Consumers that have already defaulted on payment obligations are likely to face a tougher time to pay off their debt.
A Consumer Credit Rehabilitation Index (CCRI) launched by Transaction Capital shows the rehabilitation prospects of consumers already in default positions fell 1.1% year-on-year in the second quarter of 2017.
The index is based on a random sample of more than five million consumers in credit default listed on Transaction Capital Risk Services’ (TCRS) internal database. TCRS, one of the country’s largest recovery agents, collects on a host of non-performing loans valued at R29 billion on behalf of banks, credit retailers, specialist lenders and telecommunications companies among others.
Data from the National Credit Regulator (NCR), shows there are 24 million credit active consumers in South Africa of which 9.8 million are considered non-performing or in default. As such, TCRS’ sample is reflective of more than 50% of credit active consumers that are in arrears, said David Hurwitz, chief executive of Transaction Capital.
“Credit rehabilitation is often overlooked as a crucial element towards growing an inclusive economy as it allows consumers to fully re-enter the mainstream consumer market through access to conventional finance. Simultaneously, it allows lenders to maintain a cleaner balance sheet to continue extending credit at affordable costs,” explained Hurwitz.
He went on to say that a deterioration in the national index is largely linked to a record-high unemployment level of 27.7%, the rising cost of household essentials as well as high levels of household debt-to-disposable income, all of which reduce the amount of money available to repay debt.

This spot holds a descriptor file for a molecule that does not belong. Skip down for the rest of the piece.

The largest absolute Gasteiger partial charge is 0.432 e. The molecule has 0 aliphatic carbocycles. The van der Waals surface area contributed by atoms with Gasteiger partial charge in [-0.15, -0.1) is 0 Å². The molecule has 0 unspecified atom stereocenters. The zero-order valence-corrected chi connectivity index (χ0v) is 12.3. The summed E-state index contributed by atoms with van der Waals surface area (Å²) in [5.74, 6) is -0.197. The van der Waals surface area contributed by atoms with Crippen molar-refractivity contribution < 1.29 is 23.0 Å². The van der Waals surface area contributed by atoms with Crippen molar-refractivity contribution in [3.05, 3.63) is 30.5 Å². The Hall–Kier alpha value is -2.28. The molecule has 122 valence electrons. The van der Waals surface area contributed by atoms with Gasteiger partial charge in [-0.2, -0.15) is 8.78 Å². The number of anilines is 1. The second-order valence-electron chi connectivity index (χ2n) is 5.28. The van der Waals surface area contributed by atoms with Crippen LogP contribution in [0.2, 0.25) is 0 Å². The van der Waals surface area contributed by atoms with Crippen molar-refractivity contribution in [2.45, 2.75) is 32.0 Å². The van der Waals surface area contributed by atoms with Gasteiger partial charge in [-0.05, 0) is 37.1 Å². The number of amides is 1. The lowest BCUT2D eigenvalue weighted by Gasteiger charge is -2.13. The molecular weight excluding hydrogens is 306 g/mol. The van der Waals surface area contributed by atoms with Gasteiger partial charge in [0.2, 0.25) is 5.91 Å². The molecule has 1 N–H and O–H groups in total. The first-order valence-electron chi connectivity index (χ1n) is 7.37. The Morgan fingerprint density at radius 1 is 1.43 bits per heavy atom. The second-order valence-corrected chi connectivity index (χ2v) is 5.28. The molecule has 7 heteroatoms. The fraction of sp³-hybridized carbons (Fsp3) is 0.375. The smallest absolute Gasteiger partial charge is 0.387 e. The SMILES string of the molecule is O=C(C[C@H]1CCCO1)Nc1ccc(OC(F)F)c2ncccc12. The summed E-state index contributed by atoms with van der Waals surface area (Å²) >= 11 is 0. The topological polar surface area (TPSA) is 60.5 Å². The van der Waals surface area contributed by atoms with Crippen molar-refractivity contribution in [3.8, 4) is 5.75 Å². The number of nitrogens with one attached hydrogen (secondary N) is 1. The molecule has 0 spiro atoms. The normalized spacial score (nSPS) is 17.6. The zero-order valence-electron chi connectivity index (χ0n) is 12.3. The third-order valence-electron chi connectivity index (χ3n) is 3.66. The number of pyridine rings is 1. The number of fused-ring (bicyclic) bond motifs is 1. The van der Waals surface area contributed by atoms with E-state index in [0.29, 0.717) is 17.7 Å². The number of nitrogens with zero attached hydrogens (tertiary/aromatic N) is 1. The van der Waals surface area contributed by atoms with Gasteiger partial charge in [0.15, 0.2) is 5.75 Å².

At a regional level, the propensity of indebted consumers to repay debt decreased in eight of the nine provinces. The Western Cape was the only province to show an improvement, registering an annual increase of 4.8%. Down by 16%, conditions in the Free State deteriorated the most while Gauteng was flat at -0.2%.
Source: Transaction Capital
As the index is new, Transaction Capital does not have a definitive answer as to why the Western Cape bucked the trend. However, it believes that consumer credit rehabilitation prospects in the Western Cape are higher as the province is more urbanised and has a lower unemployment rate than the other provinces.
The results appear to be in line with the expanded unemployment rate and labour force participation rate data in Statistics South Africa’s latest Quarterly Labour Force Survey.
Labour Market Measures: Q2 2017
Source: Statistics South Africa
Although debt-to-disposable income levels gradually improved from to 73.2% from 86% some three years ago, South African consumers still rank among the most highly-leveraged in the world. Hurwitz said the improvement is largely due to a slow down in the pace of debt growth rather than an absolute decline in household debt. He added that the recent 25 basis point cut in interest rates by the South African Reserve Bank may only contribute to a moderate improvement in households’ debt servicing burdens.
“There are currently no longer-term signals that a meaningful correction is on the cards and we believe that a gradual deleveraging of the consumer will prevail.”
He said consumers that show an intent to settle debt by establishing and sticking to regular repayment patterns are more likely to have a portion of their debt paid off. The NCR’s legal framework with respect to debt review can also help indebted consumers see “light at the end of the tunnel” in that it allows for loan terms to be lengthened and interest rates to lowered, he added.
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